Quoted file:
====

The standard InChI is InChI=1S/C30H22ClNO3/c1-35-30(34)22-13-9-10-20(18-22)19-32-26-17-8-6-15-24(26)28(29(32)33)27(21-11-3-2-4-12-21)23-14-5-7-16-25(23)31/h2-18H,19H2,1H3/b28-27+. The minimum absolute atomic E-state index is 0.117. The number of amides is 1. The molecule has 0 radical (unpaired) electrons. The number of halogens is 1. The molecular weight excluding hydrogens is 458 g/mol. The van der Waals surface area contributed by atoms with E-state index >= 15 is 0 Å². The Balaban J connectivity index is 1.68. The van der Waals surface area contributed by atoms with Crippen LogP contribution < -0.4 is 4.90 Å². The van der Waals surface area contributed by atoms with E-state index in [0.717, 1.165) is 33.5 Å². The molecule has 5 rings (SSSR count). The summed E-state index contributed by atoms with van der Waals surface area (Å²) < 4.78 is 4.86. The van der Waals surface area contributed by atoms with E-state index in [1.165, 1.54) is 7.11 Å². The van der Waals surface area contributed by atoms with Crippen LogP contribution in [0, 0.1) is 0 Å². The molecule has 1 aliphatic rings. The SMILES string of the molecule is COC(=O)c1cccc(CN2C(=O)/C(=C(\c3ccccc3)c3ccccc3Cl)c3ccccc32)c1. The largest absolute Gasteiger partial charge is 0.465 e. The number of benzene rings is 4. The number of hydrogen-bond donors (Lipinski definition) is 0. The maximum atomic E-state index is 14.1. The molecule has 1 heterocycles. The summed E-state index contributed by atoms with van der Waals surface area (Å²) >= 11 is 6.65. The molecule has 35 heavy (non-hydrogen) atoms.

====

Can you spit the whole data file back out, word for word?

The standard InChI is InChI=1S/C30H22ClNO3/c1-35-30(34)22-13-9-10-20(18-22)19-32-26-17-8-6-15-24(26)28(29(32)33)27(21-11-3-2-4-12-21)23-14-5-7-16-25(23)31/h2-18H,19H2,1H3/b28-27+. The minimum absolute atomic E-state index is 0.117. The number of amides is 1. The molecule has 0 radical (unpaired) electrons. The number of halogens is 1. The molecular weight excluding hydrogens is 458 g/mol. The van der Waals surface area contributed by atoms with E-state index >= 15 is 0 Å². The Balaban J connectivity index is 1.68. The van der Waals surface area contributed by atoms with Crippen LogP contribution < -0.4 is 4.90 Å². The van der Waals surface area contributed by atoms with E-state index in [0.717, 1.165) is 33.5 Å². The molecule has 5 rings (SSSR count). The summed E-state index contributed by atoms with van der Waals surface area (Å²) < 4.78 is 4.86. The van der Waals surface area contributed by atoms with E-state index in [1.165, 1.54) is 7.11 Å². The van der Waals surface area contributed by atoms with Crippen LogP contribution in [0, 0.1) is 0 Å². The molecule has 1 aliphatic rings. The SMILES string of the molecule is COC(=O)c1cccc(CN2C(=O)/C(=C(\c3ccccc3)c3ccccc3Cl)c3ccccc32)c1. The largest absolute Gasteiger partial charge is 0.465 e. The number of benzene rings is 4. The number of hydrogen-bond donors (Lipinski definition) is 0. The maximum atomic E-state index is 14.1. The molecule has 1 heterocycles. The summed E-state index contributed by atoms with van der Waals surface area (Å²) >= 11 is 6.65. The molecule has 35 heavy (non-hydrogen) atoms.